Each October AESU likes to explore the strange sides of well-known, destination cities. For our final week, let’s explore the history of the Pére Lachaise Cemetery and its paranormal occurrences.
The Pére Lachaise Cemetery
Want to see a ghost? The Pére Lachaise Cemetery tops many lists as the most haunted place in Paris. Père Lachaise is the largest cemetery in the city limits with over 300,000 bodies buried there. It’s located in the 20th arrondissement and named after Père Francois de la Chaise, the confessor to Louis XIV. It has been around since 1802, covers 110 acres and its tombstones are of some of the most beautiful and ghoulish sculptures around. It’s the final resting place of notable artists, politicians, and musicians, like Edith Pilaf, Oscar Wilde, Marcel Proust, Gertrude Stein, Pissaro and Chopin. Even Jim Morrison is interred in the Pére Lachaise Cemetery.
Why are so many famous people buried here? Burial spaces were scarce during the latter part of the 18thcentury and Parisians were afraid of rotting corpses contaminating Paris’s drinking water. To fix these issues, urban planners decided to move graves from the inner city to the outskirts of Paris. The idea of being buried so far outside the city center wasn’t popular, so the graves of famous people were relocated to Pére Lachaise to increase the cemetery’s status. Once the prominent graves were moved, Pére Lachaise Cemetery became the place to be buried.
Visitors regularly report spooky occurrences here. Jim Morrison of the Doors is often seen wandering near his grave. The ghost of Adolphe Thiers, prime minister under King Louis-Philippe in the 19th century, tugs on visitors’ clothes if they walk too close to his resting place. Others see spectral lights and translucent figures roaming through the cemetery.
Historians would also enjoy a visit to the Pére Lachaise Cemetery. It was the site of a battle during WWI and if pay attention you can see bullet holes in some of the tombstones. The cemetery also features several monuments to Holocaust victims and those who were killed during WWI and other wars.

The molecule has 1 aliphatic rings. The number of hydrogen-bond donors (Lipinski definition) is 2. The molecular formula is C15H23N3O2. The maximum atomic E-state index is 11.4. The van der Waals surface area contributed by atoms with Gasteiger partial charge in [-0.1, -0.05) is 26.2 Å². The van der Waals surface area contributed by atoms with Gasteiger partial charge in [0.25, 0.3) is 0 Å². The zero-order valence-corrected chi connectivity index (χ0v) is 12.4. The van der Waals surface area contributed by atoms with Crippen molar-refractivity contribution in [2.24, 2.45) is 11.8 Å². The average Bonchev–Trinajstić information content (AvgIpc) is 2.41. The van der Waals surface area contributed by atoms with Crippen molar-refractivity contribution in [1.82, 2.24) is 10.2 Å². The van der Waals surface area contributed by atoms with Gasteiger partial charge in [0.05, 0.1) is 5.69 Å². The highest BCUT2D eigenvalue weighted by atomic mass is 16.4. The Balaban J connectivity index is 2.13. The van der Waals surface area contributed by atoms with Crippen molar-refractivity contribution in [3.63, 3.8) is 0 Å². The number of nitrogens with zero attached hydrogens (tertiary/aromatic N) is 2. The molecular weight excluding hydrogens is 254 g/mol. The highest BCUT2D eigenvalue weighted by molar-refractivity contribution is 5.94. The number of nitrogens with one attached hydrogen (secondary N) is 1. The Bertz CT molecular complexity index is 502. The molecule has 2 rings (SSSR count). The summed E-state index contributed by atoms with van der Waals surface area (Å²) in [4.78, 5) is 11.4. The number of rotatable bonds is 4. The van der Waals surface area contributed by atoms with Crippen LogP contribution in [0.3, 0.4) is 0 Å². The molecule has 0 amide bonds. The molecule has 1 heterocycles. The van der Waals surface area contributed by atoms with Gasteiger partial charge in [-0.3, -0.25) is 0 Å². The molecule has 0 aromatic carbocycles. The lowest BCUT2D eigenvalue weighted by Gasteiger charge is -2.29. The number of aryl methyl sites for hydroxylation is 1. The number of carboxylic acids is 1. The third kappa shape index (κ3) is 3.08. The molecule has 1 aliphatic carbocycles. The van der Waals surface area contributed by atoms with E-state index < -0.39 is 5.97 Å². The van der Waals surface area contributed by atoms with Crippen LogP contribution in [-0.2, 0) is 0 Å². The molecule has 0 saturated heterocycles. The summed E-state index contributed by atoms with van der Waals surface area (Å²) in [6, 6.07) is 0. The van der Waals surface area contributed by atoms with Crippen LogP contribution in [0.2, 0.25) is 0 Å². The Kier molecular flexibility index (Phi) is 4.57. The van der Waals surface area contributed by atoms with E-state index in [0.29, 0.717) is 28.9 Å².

The Montmartre Cemetery is another cemetery on the outskirts of Paris that was created in the 19th century to alleviate sanitation concerns. Montmartre Cemetery and its ghosts aren’t as famous as Pére Lachaise but it has a much spookier vibe. Its densely packed mausoleums, overgrown shrubbery and stray cats make it a foreboding contrast to Pére Lachaise’s manicured, park-like appearance.
Montmartre’s distinctive mausoleums are a necessity rather than a creepy style choice. The land where Montmartre resides was originally excavated as a gypsum quarry, so the majority of it is below the street level. This low elevation made burying bodies underground impractical; besides, there were already a lot of bodies buried in Montmartre. During the French Revolution the abandoned quarry served as a mass grave for soldiers who fell during the battle. Montmartre is also the final resting place of the artist, Degas, the writer and playwright, Alexander Dumas, and the actress/singer, Dalida.
As the final resting place for many artists, actors, scientists, politicians, and others, Père Lachaise and Montmartre Cemeteries are a must-see when visiting Paris. Take a tour after the dark and explore the spooky side of the city of lights!
Booking Your Trip to Paris
AESU offers unique, exciting travel programs for college students and young professionals at affordable rates. Each trip is action-packed and informal—designed just for people your own age. We are also able to design custom tours just for your group. AESU offers several trips to Paris, France, including: Cosmopolitan, Explorer, Euro Focus, Great Escape, and Euro Spree. All our tours in Paris have the chance to go to Pére Lachaise to see where history was made.
If you have any questions or want help booking your Paris adventure, please contact AESU by calling 800-638-7640, or fill out the contact form found on our website.